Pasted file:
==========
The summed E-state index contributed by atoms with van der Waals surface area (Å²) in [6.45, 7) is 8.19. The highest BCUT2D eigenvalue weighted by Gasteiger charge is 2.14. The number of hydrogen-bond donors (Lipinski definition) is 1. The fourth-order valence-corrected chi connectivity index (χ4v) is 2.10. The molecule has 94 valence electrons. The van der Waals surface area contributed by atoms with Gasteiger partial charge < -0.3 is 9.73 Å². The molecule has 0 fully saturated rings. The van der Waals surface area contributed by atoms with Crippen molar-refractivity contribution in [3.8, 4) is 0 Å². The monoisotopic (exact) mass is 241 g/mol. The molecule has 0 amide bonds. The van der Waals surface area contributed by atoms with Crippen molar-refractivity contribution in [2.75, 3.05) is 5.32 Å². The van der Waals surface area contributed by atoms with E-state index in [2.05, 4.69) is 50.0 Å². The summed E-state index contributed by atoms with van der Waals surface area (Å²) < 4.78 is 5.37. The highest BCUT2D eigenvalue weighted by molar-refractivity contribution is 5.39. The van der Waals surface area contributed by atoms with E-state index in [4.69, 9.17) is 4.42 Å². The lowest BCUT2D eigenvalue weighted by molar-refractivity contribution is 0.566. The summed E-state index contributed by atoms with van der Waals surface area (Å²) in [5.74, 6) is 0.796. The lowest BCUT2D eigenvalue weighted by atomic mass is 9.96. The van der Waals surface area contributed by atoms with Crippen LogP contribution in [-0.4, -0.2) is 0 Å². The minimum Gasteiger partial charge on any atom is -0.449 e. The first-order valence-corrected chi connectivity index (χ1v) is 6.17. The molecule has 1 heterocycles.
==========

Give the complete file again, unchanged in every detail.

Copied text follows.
The summed E-state index contributed by atoms with van der Waals surface area (Å²) in [6.45, 7) is 8.19. The highest BCUT2D eigenvalue weighted by Gasteiger charge is 2.14. The number of hydrogen-bond donors (Lipinski definition) is 1. The fourth-order valence-corrected chi connectivity index (χ4v) is 2.10. The molecule has 94 valence electrons. The van der Waals surface area contributed by atoms with Gasteiger partial charge < -0.3 is 9.73 Å². The molecule has 0 fully saturated rings. The van der Waals surface area contributed by atoms with Crippen molar-refractivity contribution in [3.8, 4) is 0 Å². The monoisotopic (exact) mass is 241 g/mol. The molecule has 0 amide bonds. The van der Waals surface area contributed by atoms with Crippen molar-refractivity contribution in [2.75, 3.05) is 5.32 Å². The van der Waals surface area contributed by atoms with E-state index in [2.05, 4.69) is 50.0 Å². The summed E-state index contributed by atoms with van der Waals surface area (Å²) < 4.78 is 5.37. The highest BCUT2D eigenvalue weighted by molar-refractivity contribution is 5.39. The van der Waals surface area contributed by atoms with E-state index in [4.69, 9.17) is 4.42 Å². The lowest BCUT2D eigenvalue weighted by molar-refractivity contribution is 0.566. The summed E-state index contributed by atoms with van der Waals surface area (Å²) in [5.74, 6) is 0.796. The lowest BCUT2D eigenvalue weighted by atomic mass is 9.96. The van der Waals surface area contributed by atoms with Crippen LogP contribution in [-0.4, -0.2) is 0 Å². The minimum Gasteiger partial charge on any atom is -0.449 e. The first-order valence-corrected chi connectivity index (χ1v) is 6.17. The molecule has 1 heterocycles.